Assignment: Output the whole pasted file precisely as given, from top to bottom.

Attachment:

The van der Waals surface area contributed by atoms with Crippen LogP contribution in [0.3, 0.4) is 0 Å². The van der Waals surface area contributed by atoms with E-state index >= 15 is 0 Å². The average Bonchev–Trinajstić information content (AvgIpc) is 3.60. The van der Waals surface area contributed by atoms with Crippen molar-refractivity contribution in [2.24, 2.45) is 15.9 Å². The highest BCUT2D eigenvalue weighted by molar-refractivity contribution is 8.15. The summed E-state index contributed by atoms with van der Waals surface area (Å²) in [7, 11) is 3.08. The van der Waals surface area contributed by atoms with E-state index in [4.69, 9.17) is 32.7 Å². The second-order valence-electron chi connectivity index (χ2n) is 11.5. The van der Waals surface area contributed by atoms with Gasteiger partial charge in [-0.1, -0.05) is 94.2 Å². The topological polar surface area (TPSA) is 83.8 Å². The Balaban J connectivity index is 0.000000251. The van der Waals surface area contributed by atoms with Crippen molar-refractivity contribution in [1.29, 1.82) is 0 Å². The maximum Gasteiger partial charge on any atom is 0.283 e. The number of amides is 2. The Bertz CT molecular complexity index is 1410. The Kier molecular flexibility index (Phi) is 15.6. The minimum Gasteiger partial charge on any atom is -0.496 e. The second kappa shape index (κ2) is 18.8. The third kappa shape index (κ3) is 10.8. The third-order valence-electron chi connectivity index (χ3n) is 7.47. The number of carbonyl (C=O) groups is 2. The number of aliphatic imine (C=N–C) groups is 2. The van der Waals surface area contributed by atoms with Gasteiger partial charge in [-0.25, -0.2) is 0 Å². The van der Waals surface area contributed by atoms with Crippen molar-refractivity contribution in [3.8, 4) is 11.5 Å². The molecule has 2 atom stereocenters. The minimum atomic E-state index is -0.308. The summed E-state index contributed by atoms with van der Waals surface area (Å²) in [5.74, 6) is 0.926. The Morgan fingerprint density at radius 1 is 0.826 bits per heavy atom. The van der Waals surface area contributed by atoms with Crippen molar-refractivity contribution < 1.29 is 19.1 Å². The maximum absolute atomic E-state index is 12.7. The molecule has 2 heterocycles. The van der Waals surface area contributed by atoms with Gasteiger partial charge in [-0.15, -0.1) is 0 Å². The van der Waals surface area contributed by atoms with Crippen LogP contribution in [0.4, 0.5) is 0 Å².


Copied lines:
The van der Waals surface area contributed by atoms with Crippen LogP contribution in [0.3, 0.4) is 0 Å². The van der Waals surface area contributed by atoms with E-state index >= 15 is 0 Å². The average Bonchev–Trinajstić information content (AvgIpc) is 3.60. The van der Waals surface area contributed by atoms with Crippen molar-refractivity contribution in [2.24, 2.45) is 15.9 Å². The highest BCUT2D eigenvalue weighted by molar-refractivity contribution is 8.15. The summed E-state index contributed by atoms with van der Waals surface area (Å²) in [7, 11) is 3.08. The van der Waals surface area contributed by atoms with E-state index in [4.69, 9.17) is 32.7 Å². The second-order valence-electron chi connectivity index (χ2n) is 11.5. The van der Waals surface area contributed by atoms with Gasteiger partial charge in [-0.1, -0.05) is 94.2 Å². The topological polar surface area (TPSA) is 83.8 Å². The Balaban J connectivity index is 0.000000251. The van der Waals surface area contributed by atoms with Crippen molar-refractivity contribution in [1.29, 1.82) is 0 Å². The maximum Gasteiger partial charge on any atom is 0.283 e. The number of amides is 2. The Bertz CT molecular complexity index is 1410. The Kier molecular flexibility index (Phi) is 15.6. The minimum Gasteiger partial charge on any atom is -0.496 e. The second kappa shape index (κ2) is 18.8. The third kappa shape index (κ3) is 10.8. The third-order valence-electron chi connectivity index (χ3n) is 7.47. The number of carbonyl (C=O) groups is 2. The number of aliphatic imine (C=N–C) groups is 2. The van der Waals surface area contributed by atoms with Gasteiger partial charge in [-0.25, -0.2) is 0 Å². The van der Waals surface area contributed by atoms with Crippen molar-refractivity contribution in [3.8, 4) is 11.5 Å². The molecule has 2 atom stereocenters. The minimum atomic E-state index is -0.308. The summed E-state index contributed by atoms with van der Waals surface area (Å²) in [5.74, 6) is 0.926. The Morgan fingerprint density at radius 1 is 0.826 bits per heavy atom. The van der Waals surface area contributed by atoms with Crippen molar-refractivity contribution < 1.29 is 19.1 Å². The maximum absolute atomic E-state index is 12.7. The molecule has 2 heterocycles. The van der Waals surface area contributed by atoms with Gasteiger partial charge in [-0.15, -0.1) is 0 Å². The van der Waals surface area contributed by atoms with Crippen LogP contribution in [0.4, 0.5) is 0 Å².